Alfred Sirleaf is an analog blogger. He take runs the “Daily News”, a news hut by the side of a major road in the middle of Monrovia. He started it a number of years ago, stating that he wanted to get news into the hands of those who couldn’t afford newspapers, in the language that they could understand.
Alfred serves as a reminder to the rest of us, that simple is often better, just because it works. The lack of electricity never throws him off. The lack of funding means he’s creative in ways that he recruits people from around the city and country to report news to him. He uses his cell phone as the major point of connection between him and the 10,000 (he says) that read his blackboard daily.
Not all Liberians who read his news are literate, so he makes use of symbols. Whether it’s a UN or military helmet, a poster of a soccer player or a bottle of colored water to denote gas prices, he is determined to get the message out in any way that he can.
Advertising works here too. It’s $5 to be on the bottom level, $10 to be on the sideboard and $25 on the main section. He doesn’t get a lot of advertising, and but he manages to scrape by.
His plans for the future include decentralizing his work, this means opening up identical locations in other parts of Monrovia, and in a few of the larger cities around the country. I don’t put it past Alfred either, he’s a scrappy entrepreneur on a mission to bring information and news to ordinary Liberians. He’s succeeded thus far, and I would put my money on him growing it even further.
(Also, read the NYT piece on him from 3 years ago)
(note: title for this post stolen shamelessly from Rebecca’s Pocket. I also first posted this at WhiteAfrican, because I couldn’t decide if it was an AfriGadget story or not…)
She uses ordinary size D batteries that are readily available in the village to power radios and torches. She wraped five (5) batteries together, then removed the plug from the phone charger and attached the bare wires to the + and – terminals of the batteries.
Mrs. Muyonjo is a housewife in a remote village of Ivukula in Iganga district, Eastern Uganda. She had a bad experience with a local mobile phone charger, so decided to hack her own solution in response. Read the full story on the Women of Uganda Network’s site.
Morris Mbetsa, an 18 year old self-taught inventor with no formal electronics training from the coastal tourist town of Mombasa on the Indian Ocean in Kenya, has invented the “Block & Track”, a mobile phone-based anti-theft device and vehicle tracking system.
The system, that Mbetsa created by combining technology from projects that he has completed in the past, uses a combination of voice, DTMF and SMS text messages over cell-based phone service to carry codes and messages that allow control of some of a vehicles’ electrical systems including the ignition to manage vehicle activation and disabling remotely in real time.
Another feature of the system is the capacity to poll the vehicle owner by mobile phone for permission to start when the ignition is turned in real time as well as eavesdrop on conversation in the vehicle.
Mbetsa is now looking for funding to commercially develop his proof of concept and bring it to the market as reported on this video carried on the Kenya Television Network earlier this year.
This is quite an honor especially in light of the fact that AfriGadget is run entirely by volunteers. Good news though, our posting frequency should go up shortly as we have a team in the field sourcing stories right now.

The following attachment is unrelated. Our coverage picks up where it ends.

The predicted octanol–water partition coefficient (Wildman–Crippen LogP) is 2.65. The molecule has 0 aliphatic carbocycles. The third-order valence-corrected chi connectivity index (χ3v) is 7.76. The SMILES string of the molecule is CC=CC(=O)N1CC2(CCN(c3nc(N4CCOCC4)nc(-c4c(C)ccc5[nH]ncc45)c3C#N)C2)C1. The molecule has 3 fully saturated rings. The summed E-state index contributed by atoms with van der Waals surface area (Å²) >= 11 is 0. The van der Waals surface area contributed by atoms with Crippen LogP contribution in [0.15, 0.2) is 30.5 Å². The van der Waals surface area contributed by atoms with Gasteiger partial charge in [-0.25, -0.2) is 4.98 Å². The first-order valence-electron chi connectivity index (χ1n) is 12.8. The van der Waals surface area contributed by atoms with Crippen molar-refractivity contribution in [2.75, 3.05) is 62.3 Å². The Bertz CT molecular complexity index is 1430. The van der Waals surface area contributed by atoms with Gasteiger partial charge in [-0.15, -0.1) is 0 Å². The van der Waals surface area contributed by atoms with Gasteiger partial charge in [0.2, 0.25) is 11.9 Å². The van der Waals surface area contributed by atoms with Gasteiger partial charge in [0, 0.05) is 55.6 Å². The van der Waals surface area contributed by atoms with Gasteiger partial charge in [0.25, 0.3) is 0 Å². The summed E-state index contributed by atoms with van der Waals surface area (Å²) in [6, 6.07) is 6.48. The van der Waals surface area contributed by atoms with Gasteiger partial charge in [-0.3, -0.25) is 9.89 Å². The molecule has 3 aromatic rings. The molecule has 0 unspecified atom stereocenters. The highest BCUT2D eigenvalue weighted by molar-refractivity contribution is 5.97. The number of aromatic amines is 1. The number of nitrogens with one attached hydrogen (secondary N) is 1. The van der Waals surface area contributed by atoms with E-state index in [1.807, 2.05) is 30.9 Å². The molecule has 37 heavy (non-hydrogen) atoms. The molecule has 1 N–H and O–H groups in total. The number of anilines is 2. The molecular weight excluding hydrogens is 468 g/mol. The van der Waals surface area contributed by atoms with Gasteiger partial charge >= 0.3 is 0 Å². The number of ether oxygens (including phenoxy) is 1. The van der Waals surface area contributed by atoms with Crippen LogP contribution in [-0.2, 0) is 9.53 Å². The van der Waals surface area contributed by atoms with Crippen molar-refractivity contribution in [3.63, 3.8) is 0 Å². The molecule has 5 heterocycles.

This last week I had the opportunity to catch up with one of my favorite bloggers, Jan Chipchase, while we spoke together on a panel at the Global Philanthropy Forum. Jan works for Nokia as what can best be described as a design and usability ethnographer. He explores the way mobile phones are used worldwide and reports that back to Nokia’s design team. He’s a fascinating person to talk to, and I thought I might highlight some of the stories he’s come up with while exploring in Africa.
One of the consistent themes of Jan’s message is that it in each country he visits there is a booming market of hackers and mobile phone mechanics who are doing all kinds of interesting things. They are taking the designs of the West and applying them to their lives, modifying them and making them work for their local needs. From Accra to Nairobi, there is always a “cell phone alley” for you to buy, repair or customize your mobile phone.
In a post titled, “Recycled, Upcycled: Remade” he tackles the question of whether it is possible to create a phone completely of recycled parts.
Of all the internal concepts I’ve followed this year this is one I keep returning to, not least because sustainability is a pressing issue in a billion+ products-per-year industry – but also because the team tackled a number of related weighty issues in what was a far reaching project. I hope that in due course more of their design thinking makes it into the public domain, not least to stimulate critical feedback from people like your good selves.
One of the more interesting innovations is the development of a dual SIM card hack so that users can access multiple carriers.
This product has two SIM card slots in a single phone – primarily to support price sensitive/prudent consumers who wish to optimise their call costs by maintaining SIM cards from two different phone operators. As in many countries – calls to a customer using a different Ghanaian operator cost slightly more than those on the same network.
There are many more examples of mobile phone use in Africa and the ingenious solutions that locals come up with for their particular situations on Jan’s blog. The last image that I want to show is of the Village Phone project (by Grameen Bank) happening in Uganda. Jan has taken an excellent picture and annotated it with the important facts about this project in a rural Uganda.
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